Archives

Save Money on Holiday Groceries

The holidays bring lots of festive fun and time with family and friends, but they can also mean extra expenses. I love it when I get the chance to prepare special meals and plan parties, but it can get very expensive. Grocery stores often offer sales and specials around the holidays that can help if you know how to use them.

Here are some tips to help you spend smart while you shop for holiday cooking.

  1. Check your cupboards and refrigerator before you shop. Holiday cooking sometimes involves ingredients we do not use very often. Knowing what you have will help you avoid buying a duplicate while you shop.
  2. A sale price only saves you money if you know you will use the item you purchase. Avoid buying food products just because they are on sale if they are not part of your meal plan. That could lead to wasted food and money.
  3. Remember that sales are used as advertising for a product. The sign may be large and inviting, but the price may not be as good as it seems. Check the unit price to make sure it is really saving you money. You can learn more about unit pricing on our website and our Spend Smart. Eat Smart. app has a unit price calculator built into it. You can download the app free from your app store.
  4. Occasionally stores will have deep discounts on holiday items like turkeys or hams immediately before and after a holiday. I review the grocery store ads to make my meal plan for a couple of weeks after the holiday. This allows me to work these discounted items into my plan and know they will not go to waste.

I hope these tips help you save a bit of money and stress this holiday season.

Happy Thanksgiving from the Spend Smart. Eat Smart. Team!

Christine Hradek

Christine Hradek

Christine Hradek is a State Nutrition Specialist with Iowa State University Extension and Outreach. She coordinates ISU’s programs which help families with low income make healthy choices with limited food budgets. Christine loves helping families learn to prepare healthy foods, have fun in the kitchen and save money. In her spare time, Christine enjoys cooking, entertaining and cheering on her favorite college football teams with her family and friends.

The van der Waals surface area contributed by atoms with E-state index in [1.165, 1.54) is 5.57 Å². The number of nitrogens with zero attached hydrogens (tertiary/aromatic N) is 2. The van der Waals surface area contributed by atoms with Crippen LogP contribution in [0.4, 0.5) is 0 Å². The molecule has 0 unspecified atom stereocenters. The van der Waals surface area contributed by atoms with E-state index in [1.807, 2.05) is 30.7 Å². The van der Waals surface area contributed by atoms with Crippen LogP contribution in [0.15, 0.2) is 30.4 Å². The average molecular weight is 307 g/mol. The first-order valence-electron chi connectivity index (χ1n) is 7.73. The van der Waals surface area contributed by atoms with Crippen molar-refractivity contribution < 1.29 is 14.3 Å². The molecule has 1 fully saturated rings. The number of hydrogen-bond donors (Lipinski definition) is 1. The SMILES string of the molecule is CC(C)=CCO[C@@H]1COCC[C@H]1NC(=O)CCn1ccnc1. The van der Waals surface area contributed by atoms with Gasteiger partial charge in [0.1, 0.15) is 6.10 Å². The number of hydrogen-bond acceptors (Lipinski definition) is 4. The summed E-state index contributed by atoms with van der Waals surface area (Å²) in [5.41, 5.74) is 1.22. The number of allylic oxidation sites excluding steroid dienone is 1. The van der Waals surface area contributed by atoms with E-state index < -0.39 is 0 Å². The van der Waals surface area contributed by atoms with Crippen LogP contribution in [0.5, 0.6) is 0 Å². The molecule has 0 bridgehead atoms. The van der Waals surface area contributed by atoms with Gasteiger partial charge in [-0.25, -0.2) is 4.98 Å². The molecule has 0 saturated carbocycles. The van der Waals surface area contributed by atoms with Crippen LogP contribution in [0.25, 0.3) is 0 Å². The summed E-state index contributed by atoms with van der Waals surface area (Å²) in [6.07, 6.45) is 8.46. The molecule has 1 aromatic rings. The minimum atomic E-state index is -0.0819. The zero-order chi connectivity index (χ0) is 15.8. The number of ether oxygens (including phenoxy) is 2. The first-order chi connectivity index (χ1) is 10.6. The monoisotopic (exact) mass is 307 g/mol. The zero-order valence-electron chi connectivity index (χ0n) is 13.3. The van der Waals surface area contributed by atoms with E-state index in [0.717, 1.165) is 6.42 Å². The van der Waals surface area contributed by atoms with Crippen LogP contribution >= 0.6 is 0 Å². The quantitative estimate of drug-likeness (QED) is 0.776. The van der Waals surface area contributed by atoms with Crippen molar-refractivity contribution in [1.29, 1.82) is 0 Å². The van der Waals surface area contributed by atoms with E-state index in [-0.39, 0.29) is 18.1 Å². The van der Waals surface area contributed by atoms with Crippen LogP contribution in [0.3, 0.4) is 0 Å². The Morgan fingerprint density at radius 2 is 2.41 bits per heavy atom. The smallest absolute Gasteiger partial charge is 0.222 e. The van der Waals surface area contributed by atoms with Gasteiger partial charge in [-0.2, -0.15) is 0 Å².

More Posts

Turkey Vegetable Quiche

At our Thanksgiving meal there is always too much food and an abundance of leftovers.  There is just something about the holiday that compels us to cook and cook and cook.  Which brings us to our November recipe of the month – Turkey Vegetable Quiche.  This recipe is the perfect way to use up some of your leftover Thanksgiving turkey.

Start with a pie crust – you can buy one during the pre-Thanksgiving sales or you can make an extra when you make your holiday pies.  Prepare the crust then fill it with sautéed vegetables, leftover turkey, and eggs that are beaten with milk and seasonings.  Top everything with a sprinkle of cheese and bake for about 35 minutes.  Make sure to let this quiche rest outside of the oven for about 5 minutes to make it easier to slice and serve.

This quiche tastes great for breakfast, lunch or dinner. Enjoy!

Justine Hoover

Justine Hoover

Justine Hoover is a Registered Dietitian and mom who loves to cook for her family.

More Posts - Website

Sweet Talk

Produce Basics - Sweet PotatoPardon the goofy title, but this week we’re talking sweet…potatoes that is! Have you given sweet potatoes a try? If you are unsure about them,it might help to think beyond the casserole with marshmallows on the top. They can be used in many of the same ways as white potatoes. They are delicious roasted, mashed, baked or even as French fries.

Choosing sweet potatoes is simple. Their skins should be relatively smooth with few dents and the flesh of the potato should be firm. Avoid potatoes with cracks, soft spots or sprouts. Sweet potatoes usually last for a month or so when stored in a cool dark area.

It is perfectly safe to eat sweet potatoes skin. Just give them a good scrub and enjoy. Our Sweet Potato Produce Basics publication has all of the info you need to choose, clean and prepare sweet potatoes.

Stay tuned throughout this month while we share more reasons why we are sweet on sweet potatoes!

Christine Hradek

Christine Hradek

Christine Hradek is a State Nutrition Specialist with Iowa State University Extension and Outreach. She coordinates ISU’s programs which help families with low income make healthy choices with limited food budgets. Christine loves helping families learn to prepare healthy foods, have fun in the kitchen and save money. In her spare time, Christine enjoys cooking, entertaining and cheering on her favorite college football teams with her family and friends.

More Posts

All about Peppers

Peppers are one of my favorite veggies. During the winter, I buy them at the grocery store most weeks. During the summer, I love to grow them myself. They are rich in vitamin C, low in calories and add lots of flavor to whatever I am cooking.